by immunization, and has been an advocate of improved immunization of adults. He has served on the Advisory Committee on Immunization Practices and the National Vaccine Advisory Committee, and was the first chair of FDA’s Vaccines and Related Biological Products Advisory Committee. In addition, he has served as president of both the Infectious Disease Society of America and the American Epidemiological Society.
Patricia Ferrieri, M.D., is Professor of Laboratory Medicine and Pathology and Pediatrics at the University of Minnesota Medical School, Minneapolis, Minnesota, and Director of the Clinical Microbiology Laboratory at Fairview-University Medical Center, Minneapolis. She is also a member of the Pediatric Infectious Diseases Division. Her research interests include protein antigens of group B streptococci (GBS), pathogenesis of infection, host immunity, and animal models of bacterial infection and protection. In addition, she is involved in molecular characterization/epidemiology of GBS and other bacteria, neonatal infections, and bacterial vaccines. She is a former chairperson of the NIH Bacteriology and Mycology Study Section and the former chair of the FDA Vaccines and Related Biological Products Advisory Committee, and is knowledgeable in regulatory and licensing procedures.
Emil C. Gotschlich, M.D., is vice president for medical sciences at The Rockefeller University, where he is also R. Gwin Follis-Chevron Professor and head of the Laboratory of Bacterial Pathogenesis and Immunology. His early work led to the development of a vaccine for the prevention of group A and C meningococcal meningitis. His research has also been directed at the surface structures responsible for the pathogenicity of group B streptococci and gonococcus. Dr. Gotschlich is a fellow of the American Academy of Microbiology and is a member of both the National Academy of Sciences and the Institute of Medicine.
Maurice Hilleman, Ph.D., D.Sc., has been engaged for nearly six decades in basic and applied research in academia, government, and industry. He was formerly director and senior vice president, Merck Institute of Therapeutic Research. He is presently director of the recently formed Merck Institute for Vaccinology. As a virologist-infectious disease scientist, Dr. Hilleman has been engaged in broad-spectrum programs in basic research discovery in virology and viral immunology and in targeted research, which has yielded a large number of vaccines, including measles, mumps, rubella, varicella and combined MMR, pneumococcus, meningococcus, H. influenzae, hepatitis A, and hepatitis B that are now used routinely. His most recent work has focused on vaccine development, improvement, and application, with emphasis on public health policy and worldwide utilization. He engages in summary simplification of the molecular biology, pathogenesis, epidemiology, and immune prophylaxis of a number of viral infections. Other interests include AIDS, hepatitis, virus in cancer, immunology, vaccinology, public policy, and world health applications. Dr. Hilleman serves on the Committee to Review Research Proposals from Former Soviet Biological Weapons Institutes for the National Research Council Office of International Affairs and the U.S. Civilian Research and Development Foundation (CRDF), and is an elected member of both the National Academy of Sciences and the Institute of Medicine.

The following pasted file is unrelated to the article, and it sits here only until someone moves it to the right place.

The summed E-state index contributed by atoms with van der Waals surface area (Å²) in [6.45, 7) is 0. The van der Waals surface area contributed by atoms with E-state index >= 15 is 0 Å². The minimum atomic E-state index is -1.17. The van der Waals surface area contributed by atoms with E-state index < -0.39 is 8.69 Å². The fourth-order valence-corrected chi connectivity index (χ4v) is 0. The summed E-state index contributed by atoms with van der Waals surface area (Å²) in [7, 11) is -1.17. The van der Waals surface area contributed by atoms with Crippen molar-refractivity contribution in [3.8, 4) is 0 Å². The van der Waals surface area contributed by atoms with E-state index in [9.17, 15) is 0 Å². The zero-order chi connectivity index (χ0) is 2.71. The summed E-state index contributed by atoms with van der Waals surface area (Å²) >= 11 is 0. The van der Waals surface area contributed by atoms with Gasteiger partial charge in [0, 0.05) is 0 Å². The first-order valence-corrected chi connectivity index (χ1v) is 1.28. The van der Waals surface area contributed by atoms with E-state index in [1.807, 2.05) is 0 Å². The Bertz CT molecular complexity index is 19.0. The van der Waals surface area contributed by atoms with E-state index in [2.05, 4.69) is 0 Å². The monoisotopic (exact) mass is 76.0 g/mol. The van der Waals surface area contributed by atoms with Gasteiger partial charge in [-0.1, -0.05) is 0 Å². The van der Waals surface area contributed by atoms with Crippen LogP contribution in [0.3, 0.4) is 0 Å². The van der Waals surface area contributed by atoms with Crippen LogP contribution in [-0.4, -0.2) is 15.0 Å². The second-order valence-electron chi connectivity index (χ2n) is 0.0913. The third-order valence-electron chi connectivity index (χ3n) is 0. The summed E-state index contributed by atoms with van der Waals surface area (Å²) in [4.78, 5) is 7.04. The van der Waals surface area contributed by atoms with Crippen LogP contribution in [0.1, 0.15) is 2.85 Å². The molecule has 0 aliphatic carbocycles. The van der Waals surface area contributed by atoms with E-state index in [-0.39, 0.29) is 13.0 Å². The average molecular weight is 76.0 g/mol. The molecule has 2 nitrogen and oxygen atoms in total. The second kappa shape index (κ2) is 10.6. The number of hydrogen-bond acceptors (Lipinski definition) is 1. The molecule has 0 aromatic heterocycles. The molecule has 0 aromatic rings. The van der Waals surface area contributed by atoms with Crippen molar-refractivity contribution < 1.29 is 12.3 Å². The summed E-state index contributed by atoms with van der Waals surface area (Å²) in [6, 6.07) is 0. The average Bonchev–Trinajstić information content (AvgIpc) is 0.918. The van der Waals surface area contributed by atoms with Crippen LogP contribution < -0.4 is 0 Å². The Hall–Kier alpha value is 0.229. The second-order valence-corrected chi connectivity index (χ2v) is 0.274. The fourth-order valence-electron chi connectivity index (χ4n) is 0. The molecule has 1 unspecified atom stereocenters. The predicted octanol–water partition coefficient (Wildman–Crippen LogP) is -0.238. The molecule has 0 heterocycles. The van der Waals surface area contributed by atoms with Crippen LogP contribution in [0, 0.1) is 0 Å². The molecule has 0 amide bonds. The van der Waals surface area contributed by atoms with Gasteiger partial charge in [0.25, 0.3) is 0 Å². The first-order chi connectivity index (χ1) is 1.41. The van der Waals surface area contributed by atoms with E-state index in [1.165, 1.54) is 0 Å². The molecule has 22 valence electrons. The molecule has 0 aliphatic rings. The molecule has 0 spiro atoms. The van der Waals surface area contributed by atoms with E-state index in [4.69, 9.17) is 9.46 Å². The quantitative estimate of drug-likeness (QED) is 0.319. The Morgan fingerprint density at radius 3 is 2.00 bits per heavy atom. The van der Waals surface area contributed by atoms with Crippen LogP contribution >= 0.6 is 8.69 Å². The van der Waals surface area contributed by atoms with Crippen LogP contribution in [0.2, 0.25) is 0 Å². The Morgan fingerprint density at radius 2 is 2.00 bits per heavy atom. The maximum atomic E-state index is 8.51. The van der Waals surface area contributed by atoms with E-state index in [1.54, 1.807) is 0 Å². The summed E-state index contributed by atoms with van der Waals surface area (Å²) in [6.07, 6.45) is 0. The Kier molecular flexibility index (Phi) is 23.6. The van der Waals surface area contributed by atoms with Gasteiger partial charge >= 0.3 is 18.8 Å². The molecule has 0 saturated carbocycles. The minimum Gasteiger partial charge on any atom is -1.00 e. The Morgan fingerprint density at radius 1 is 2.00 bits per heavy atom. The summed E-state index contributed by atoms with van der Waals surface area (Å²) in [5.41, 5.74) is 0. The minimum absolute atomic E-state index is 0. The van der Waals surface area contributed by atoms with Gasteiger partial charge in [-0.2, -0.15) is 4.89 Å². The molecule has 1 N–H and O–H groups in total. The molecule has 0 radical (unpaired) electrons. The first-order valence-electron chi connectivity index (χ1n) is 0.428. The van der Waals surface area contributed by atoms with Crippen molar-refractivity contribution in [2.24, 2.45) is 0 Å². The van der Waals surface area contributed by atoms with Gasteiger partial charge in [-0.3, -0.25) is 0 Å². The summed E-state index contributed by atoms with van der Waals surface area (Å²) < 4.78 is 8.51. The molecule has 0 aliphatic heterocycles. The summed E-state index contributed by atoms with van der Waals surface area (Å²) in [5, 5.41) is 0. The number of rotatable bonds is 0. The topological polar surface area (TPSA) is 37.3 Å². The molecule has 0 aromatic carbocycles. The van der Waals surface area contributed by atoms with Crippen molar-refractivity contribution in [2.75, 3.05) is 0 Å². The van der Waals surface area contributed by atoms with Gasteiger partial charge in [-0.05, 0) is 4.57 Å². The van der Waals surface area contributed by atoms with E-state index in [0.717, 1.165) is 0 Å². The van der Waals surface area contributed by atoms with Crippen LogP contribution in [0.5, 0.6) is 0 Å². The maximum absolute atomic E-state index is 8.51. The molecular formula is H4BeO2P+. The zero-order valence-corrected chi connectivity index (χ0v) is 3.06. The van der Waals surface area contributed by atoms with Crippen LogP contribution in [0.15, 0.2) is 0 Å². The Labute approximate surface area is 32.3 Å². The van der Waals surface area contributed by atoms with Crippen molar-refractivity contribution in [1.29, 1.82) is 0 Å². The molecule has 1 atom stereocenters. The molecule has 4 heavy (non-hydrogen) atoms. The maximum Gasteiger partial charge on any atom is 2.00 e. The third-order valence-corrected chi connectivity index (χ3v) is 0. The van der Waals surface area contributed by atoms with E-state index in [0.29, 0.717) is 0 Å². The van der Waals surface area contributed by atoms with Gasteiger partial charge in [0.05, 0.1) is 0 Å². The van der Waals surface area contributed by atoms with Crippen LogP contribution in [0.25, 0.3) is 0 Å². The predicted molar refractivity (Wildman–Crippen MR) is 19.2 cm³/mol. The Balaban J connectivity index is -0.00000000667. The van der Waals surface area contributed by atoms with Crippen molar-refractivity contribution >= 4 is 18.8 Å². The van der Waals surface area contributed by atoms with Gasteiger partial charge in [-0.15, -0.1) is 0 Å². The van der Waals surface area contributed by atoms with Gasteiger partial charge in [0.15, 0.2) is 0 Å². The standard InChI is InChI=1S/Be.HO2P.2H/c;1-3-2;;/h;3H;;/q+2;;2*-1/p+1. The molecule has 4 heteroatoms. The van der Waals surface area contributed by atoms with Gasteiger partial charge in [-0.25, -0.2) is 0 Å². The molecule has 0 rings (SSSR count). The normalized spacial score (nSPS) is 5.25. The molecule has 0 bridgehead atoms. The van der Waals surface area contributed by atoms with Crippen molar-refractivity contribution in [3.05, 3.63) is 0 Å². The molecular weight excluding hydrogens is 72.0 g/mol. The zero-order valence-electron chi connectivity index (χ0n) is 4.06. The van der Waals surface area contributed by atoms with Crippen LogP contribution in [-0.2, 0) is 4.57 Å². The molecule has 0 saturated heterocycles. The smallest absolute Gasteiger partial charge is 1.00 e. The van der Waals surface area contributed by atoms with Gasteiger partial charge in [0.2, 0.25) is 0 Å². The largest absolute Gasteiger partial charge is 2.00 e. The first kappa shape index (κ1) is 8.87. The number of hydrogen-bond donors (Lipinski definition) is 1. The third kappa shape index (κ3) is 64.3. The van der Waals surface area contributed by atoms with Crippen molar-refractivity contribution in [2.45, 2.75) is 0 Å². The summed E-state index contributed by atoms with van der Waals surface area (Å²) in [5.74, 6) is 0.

Dennis L. Kasper, M.D., is executive dean for academic programs, William Ellery Channing Professor of Medicine, and professor of microbiology and molecular genetics at Harvard Medical School. He also serves as director of the Channing Laboratory and as a senior physician at Brigham and Women’s Hospital. With his colleagues and students, Dr. Kasper studies the molecular basis of bacterial pathogenesis, applying the resulting knowledge to enhance understanding of the interactions of bacterial surface virulence factors with host defenses. Dr. Kasper’s studies focus on the molecular and chemical characterization of important bacterial virulence factors such as capsular polysaccharides, surface proteins, and toxins. The ultimate goal is to develop vaccines and immunomodulatory molecules to prevent bacterial infections